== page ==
You wouldn’t have to look very far to learn that JRPGs are my thing. I find that the genre harbours some of the more creative and interesting titles like Persona 5 (probably the best example) and Gravity Rush. A JRPG I never got to try out was Ni No Kuni, purely because I never had a PS3 and as such the title passed me by. It was one JRPG that made me regret siding with Xbox for the previous generation (I wasn’t in a position to own both platforms of the generation back then), and I feel like I missed out on a real gem if the general consensus is to be believed. With this in mind, when I was invited by Bandai Namco to come into their Sydney offices and play the demo for Ni No Kuni II: Revenant Kingdom, I relished the opportunity to see what all the fuss was about.
To kick things off, let’s talk about how the game played and felt. For starters, it features a combat system which is similar to that of Xenoblade whereby you give commands while also retaining control of your character. Ni No Kuni II: Revenant Kingdom opts for a more hack ‘n’ slash vibe, although not in the vein of Dynasty Warriors or Dragon Quest Heroes II. You have your basic light and heavy attacks, you can block and you can dodge. I was actually surprised to see that the game might have iFrames like my beloved Souls games, with me dodging through attacks to negate damage, though I could have just been getting lucky with hitboxes.
A lot of what I played was combat-based, with very little downtime in between the scenarios. I was essentially given access to two boss battles, both very different from each other. The first fight I engaged in was against a giant orange and brown fire-breathing bastard seemingly inspired by an Egyptian sphinx. There were mechanics to the fight which centred around area denial, whereby an Area of Effect is placed as a way to prevent players from standing in the one spot. Repeatedly I was forced to move position due to area denial and this was something that was kind of fun to work around, however if it became a stock-standard thing for all the bosses in the full game I can see how it would quickly become more tedious than cool. There were also a few other notable moves that this boss used against me, like a fiery laser beam of death and a mortar type move that left hot chunks of rock on the battlefield only to be detonated by other moves. I quickly learned that to combat this you had to destroy the rocks yourself before they were given a chance to detonate.
The second boss I battled against could be best described as a rotund bloke who didn’t know when to say when while ordering at Macca’s on a Friday night after coming down off of a serious dose of ketamine. This second boss was a lot more basic in design than the lava sphinx, and we went toe-to-toe in a large, circular arena which offered a lot more breathing room than the Lava Sphinx. Moves often had an area of effect and again dodging was really a thing that has to be used and abused liberally. At least in the sections I played the game wasn’t overtly challenging, but I’m confident that the full experience will nail that steadily increasing difficulty curve that good JRPGs tend to feature.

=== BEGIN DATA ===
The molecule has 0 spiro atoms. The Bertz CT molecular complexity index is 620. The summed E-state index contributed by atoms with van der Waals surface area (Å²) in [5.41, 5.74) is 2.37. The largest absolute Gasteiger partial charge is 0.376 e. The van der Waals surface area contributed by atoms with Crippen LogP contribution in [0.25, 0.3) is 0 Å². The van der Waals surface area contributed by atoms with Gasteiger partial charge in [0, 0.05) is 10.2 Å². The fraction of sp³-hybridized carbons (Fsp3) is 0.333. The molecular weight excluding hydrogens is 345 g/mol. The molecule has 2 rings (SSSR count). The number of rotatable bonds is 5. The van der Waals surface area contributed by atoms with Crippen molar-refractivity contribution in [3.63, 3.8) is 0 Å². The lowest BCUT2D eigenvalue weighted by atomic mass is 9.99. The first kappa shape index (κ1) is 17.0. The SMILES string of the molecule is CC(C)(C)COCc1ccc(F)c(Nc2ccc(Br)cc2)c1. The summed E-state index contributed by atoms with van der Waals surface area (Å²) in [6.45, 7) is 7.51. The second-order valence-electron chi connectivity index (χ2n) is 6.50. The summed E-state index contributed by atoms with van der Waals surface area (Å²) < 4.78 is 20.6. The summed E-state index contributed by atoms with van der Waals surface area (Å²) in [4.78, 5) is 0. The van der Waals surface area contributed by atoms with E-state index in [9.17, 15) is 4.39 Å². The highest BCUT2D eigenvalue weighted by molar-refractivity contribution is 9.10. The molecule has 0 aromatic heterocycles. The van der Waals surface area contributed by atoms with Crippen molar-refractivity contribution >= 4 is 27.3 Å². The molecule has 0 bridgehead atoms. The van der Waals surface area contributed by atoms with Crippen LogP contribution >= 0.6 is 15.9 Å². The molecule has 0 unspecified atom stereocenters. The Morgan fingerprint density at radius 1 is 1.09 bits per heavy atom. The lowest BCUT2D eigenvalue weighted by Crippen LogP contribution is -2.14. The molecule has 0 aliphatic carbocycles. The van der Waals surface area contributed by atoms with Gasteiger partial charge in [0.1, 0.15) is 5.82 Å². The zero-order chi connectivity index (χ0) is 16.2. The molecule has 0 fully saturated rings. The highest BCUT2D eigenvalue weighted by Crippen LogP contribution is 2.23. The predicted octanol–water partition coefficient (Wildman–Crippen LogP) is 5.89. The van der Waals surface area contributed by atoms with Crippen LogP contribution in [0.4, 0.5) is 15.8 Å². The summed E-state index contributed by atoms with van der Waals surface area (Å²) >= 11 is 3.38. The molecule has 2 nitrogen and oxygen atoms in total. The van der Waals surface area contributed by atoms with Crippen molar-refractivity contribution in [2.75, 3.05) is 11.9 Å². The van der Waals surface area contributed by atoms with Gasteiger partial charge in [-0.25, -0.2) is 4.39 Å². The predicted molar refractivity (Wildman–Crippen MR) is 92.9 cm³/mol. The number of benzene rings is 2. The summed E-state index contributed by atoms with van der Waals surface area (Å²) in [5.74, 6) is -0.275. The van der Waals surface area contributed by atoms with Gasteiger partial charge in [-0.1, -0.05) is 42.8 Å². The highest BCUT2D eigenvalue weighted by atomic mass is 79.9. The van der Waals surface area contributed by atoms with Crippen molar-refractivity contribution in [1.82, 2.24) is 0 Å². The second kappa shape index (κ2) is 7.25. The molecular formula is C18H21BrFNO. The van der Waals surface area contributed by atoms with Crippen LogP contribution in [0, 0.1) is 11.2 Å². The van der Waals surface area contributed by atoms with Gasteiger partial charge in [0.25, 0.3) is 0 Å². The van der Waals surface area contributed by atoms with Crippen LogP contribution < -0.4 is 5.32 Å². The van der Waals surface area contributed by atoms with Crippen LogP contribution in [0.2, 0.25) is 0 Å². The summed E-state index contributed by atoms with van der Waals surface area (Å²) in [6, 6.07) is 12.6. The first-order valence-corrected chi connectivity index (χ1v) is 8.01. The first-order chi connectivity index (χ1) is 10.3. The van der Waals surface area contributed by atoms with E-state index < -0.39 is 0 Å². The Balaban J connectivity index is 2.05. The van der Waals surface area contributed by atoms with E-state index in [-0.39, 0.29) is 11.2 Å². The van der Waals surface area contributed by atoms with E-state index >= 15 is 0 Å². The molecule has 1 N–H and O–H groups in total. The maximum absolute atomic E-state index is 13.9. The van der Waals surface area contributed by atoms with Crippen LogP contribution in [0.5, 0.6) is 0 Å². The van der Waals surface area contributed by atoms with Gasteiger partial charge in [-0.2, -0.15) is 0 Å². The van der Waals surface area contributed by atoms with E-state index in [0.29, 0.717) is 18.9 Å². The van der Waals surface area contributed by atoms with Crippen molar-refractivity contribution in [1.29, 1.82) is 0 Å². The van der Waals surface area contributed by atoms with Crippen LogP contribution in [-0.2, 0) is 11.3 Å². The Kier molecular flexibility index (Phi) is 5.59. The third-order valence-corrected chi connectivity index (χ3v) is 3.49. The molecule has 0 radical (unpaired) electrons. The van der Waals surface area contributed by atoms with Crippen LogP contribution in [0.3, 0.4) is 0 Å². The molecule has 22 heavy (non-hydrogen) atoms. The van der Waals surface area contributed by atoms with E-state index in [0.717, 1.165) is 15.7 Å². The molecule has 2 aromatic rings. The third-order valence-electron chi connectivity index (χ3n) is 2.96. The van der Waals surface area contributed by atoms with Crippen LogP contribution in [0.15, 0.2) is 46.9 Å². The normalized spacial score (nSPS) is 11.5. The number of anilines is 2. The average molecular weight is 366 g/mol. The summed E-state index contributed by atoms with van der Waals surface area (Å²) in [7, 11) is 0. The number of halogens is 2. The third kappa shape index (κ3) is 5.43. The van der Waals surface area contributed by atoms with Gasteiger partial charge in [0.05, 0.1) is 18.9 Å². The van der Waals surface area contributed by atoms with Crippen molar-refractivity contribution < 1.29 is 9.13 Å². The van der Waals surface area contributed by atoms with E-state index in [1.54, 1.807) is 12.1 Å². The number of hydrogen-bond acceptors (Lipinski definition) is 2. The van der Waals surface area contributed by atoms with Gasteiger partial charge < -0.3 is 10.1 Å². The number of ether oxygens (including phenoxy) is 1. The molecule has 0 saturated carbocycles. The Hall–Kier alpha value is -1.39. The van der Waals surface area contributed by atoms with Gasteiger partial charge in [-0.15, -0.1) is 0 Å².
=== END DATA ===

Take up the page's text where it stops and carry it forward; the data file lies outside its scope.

Towards the end of each boss encounter, a power-up dropped for me to pick up that essentially allowed me to go Super Saiyan. Attack strength is heightened and special moves don’t consume any of the special bar so basically it’s just spam your favourite special moves, and I can confirm this is fun. I’m not sure how often you’ll be able to use these power-ups in the game and whether or not they’re exclusive to boss fights, but it definitely allows the last 25% or so of a boss’s health to be decimated in not too long at all. However, it is definitely possible to miss these power-ups (as I did in my first few attempts) and doing so can be frustrating but it also by no means determines whether you will beat a boss or not. It almost felt like a shortcut for the remainder of the boss’s health as for most of the encounter the boss is a bit of a damage sponge.
Now to the visuals. To put it simply, this game is beautiful. I wouldn’t compare it to games like Horzion: Zero Dawn, Final Fantasy XV or Forza Horizon 3, but it is beautiful through its approach to art style over photorealism. One thing that I love about JRPGs is that a majority of them approach their visuals with an eye for simplicity and style, assuring they often perform admirably in a technical sense compared to more graphically-demanding titles. The game played at a beautifully stable 60 frames per second, and having optimal performance is something that I welcome with open arms, gladly sacrificing high-end graphics for a buttery smooth gameplay experience.
If the state of the demo says anything, we are in for a real treat come January 19th when Level-5 finally drop this massive game for us all to play. Many people are waiting to see how the sweeping changes made in terms of combat will pan out, particularly the ditching of the Pokemon-esque catching and taming of familiars in favour of Higgledies (terrible name) which reportedly you have less direct control over. Level-5 are obviously not content to rest on their laurels with the sequel, and if the small snippet I’ve played is representative of the whole experience I guarantee that I’ll be playing the living daylights out of this game.